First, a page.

Companion legislation led by Representatives Anna Eshoo (D-CA-16) and Mike Thompson (D-CA-04) was introduced in the House of Representatives today.
The Smoke and Heat Ready Communities Act is also sponsored by U.S. Senators Bennet, Feinstein, Blumenthal, Padilla, Fetterman, Wyden, and Sanders.
Bill text can be found here.
This latest legislation builds on Senator Merkley’s work as a leader in Congress in tackling wildfire smoke and heat threats. As Chair of the Interior Appropriations Subcommittee, he secured major investments for wildfire suppression and forest health in the 2023 federal government funding bill. As part of Fiscal Year 2024 funding in the Agriculture Appropriations bill, which was passed out of the committee last month, Merkley secured $4.5 million for research into smoke-impacted grapes at Oregon State University (OSU) and other West Coast universities.
Earlier this month, Merkley and Colorado U.S. Senator Michael Bennet introduced the Cleaner Air Spaces Act (CASA), which would provide grants to vastly expand local programs that provide free air filtration units to households and establish clean air centers in communities vulnerable to wildfire smoke. Additionally, Merkley introduced bipartisan legislation to boost specialized wildland firefighter training at civilian conservation centers.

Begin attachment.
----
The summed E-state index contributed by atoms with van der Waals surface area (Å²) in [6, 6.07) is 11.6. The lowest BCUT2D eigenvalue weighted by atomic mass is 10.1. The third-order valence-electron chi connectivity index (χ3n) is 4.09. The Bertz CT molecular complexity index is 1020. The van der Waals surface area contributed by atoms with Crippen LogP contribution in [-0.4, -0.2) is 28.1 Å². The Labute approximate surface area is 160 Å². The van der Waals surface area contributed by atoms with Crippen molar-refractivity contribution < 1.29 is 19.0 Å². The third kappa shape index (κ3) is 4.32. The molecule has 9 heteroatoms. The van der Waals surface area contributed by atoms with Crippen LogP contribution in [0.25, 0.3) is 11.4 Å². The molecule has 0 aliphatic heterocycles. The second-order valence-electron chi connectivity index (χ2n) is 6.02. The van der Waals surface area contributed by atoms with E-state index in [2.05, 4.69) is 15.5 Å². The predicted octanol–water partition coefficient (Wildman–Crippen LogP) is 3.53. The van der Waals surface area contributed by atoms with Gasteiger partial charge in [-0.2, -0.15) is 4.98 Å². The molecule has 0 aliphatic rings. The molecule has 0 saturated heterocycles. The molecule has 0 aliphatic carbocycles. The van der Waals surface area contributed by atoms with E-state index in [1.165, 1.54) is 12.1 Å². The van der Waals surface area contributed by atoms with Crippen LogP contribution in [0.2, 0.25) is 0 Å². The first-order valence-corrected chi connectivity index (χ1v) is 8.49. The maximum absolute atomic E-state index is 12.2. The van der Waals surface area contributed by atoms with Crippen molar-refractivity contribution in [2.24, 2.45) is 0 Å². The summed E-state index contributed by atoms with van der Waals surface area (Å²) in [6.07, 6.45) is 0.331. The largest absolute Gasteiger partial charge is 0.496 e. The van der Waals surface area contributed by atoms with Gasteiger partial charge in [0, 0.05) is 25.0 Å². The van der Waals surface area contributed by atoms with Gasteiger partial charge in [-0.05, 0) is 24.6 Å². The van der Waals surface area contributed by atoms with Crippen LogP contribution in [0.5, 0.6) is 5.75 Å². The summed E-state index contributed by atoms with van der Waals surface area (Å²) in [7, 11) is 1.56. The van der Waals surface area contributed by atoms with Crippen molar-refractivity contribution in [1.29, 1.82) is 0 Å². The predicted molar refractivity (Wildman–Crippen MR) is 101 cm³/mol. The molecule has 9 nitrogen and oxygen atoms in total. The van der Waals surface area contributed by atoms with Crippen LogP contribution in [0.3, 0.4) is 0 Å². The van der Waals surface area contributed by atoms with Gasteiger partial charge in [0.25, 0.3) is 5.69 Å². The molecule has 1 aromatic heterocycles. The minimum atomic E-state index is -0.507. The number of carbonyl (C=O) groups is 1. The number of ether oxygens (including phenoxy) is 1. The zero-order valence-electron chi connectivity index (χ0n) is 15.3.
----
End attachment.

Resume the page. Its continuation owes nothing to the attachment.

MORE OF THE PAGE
Merkley established a wildfire smoke preparedness grant program at EPA to support local efforts to prepare for and protect against wildfire smoke hazards- which has seen continued funding for the last two fiscal years—as well as securing $800,000 in federal funding as a community-initiated project so the University of Oregon could officially launch its new Center for Wildfire Smoke Research and Practice.
Senator Merkley will continue to push for ways to tackle smoke and heat threats, with the support of key organizations around the country. His Smoke and Heat Ready Communities Act is endorsed by the Neighbors for Clean Air, League of Oregon Cities, Oregon Environmental Council, Pineros y Campesinos Unidos del Noroeste (PCUN), Climate Solutions, American Lung Association, American Thoracic Society, Allergy and Asthma Network, American Public Health Association, Mom’s Clean Air Force, American College of Allergy, Asthma, and American College of Allergy, Asthma, and Immunology.